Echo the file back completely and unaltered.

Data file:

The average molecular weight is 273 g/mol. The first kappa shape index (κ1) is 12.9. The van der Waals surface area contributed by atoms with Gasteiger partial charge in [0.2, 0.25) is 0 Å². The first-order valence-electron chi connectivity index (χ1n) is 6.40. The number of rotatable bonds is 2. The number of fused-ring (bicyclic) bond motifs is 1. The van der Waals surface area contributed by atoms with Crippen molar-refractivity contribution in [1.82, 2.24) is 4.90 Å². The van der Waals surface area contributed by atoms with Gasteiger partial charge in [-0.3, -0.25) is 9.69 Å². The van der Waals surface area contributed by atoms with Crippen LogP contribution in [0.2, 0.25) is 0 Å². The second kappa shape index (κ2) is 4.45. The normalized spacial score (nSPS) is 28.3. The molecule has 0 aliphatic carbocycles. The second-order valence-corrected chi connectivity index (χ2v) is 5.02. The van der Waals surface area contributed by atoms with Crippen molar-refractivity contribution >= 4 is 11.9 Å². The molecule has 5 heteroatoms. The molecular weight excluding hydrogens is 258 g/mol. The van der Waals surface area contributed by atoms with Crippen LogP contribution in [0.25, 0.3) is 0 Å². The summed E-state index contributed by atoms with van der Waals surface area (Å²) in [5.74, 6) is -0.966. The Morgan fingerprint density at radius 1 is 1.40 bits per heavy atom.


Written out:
The average molecular weight is 273 g/mol. The first kappa shape index (κ1) is 12.9. The van der Waals surface area contributed by atoms with Gasteiger partial charge in [0.2, 0.25) is 0 Å². The first-order valence-electron chi connectivity index (χ1n) is 6.40. The number of rotatable bonds is 2. The number of fused-ring (bicyclic) bond motifs is 1. The van der Waals surface area contributed by atoms with Crippen molar-refractivity contribution in [1.82, 2.24) is 4.90 Å². The van der Waals surface area contributed by atoms with Gasteiger partial charge in [-0.3, -0.25) is 9.69 Å². The van der Waals surface area contributed by atoms with Crippen LogP contribution in [0.2, 0.25) is 0 Å². The second kappa shape index (κ2) is 4.45. The normalized spacial score (nSPS) is 28.3. The molecule has 0 aliphatic carbocycles. The second-order valence-corrected chi connectivity index (χ2v) is 5.02. The van der Waals surface area contributed by atoms with Crippen molar-refractivity contribution >= 4 is 11.9 Å². The molecule has 5 heteroatoms. The molecular weight excluding hydrogens is 258 g/mol. The van der Waals surface area contributed by atoms with Crippen LogP contribution in [0.25, 0.3) is 0 Å². The summed E-state index contributed by atoms with van der Waals surface area (Å²) in [5.74, 6) is -0.966. The Morgan fingerprint density at radius 1 is 1.40 bits per heavy atom.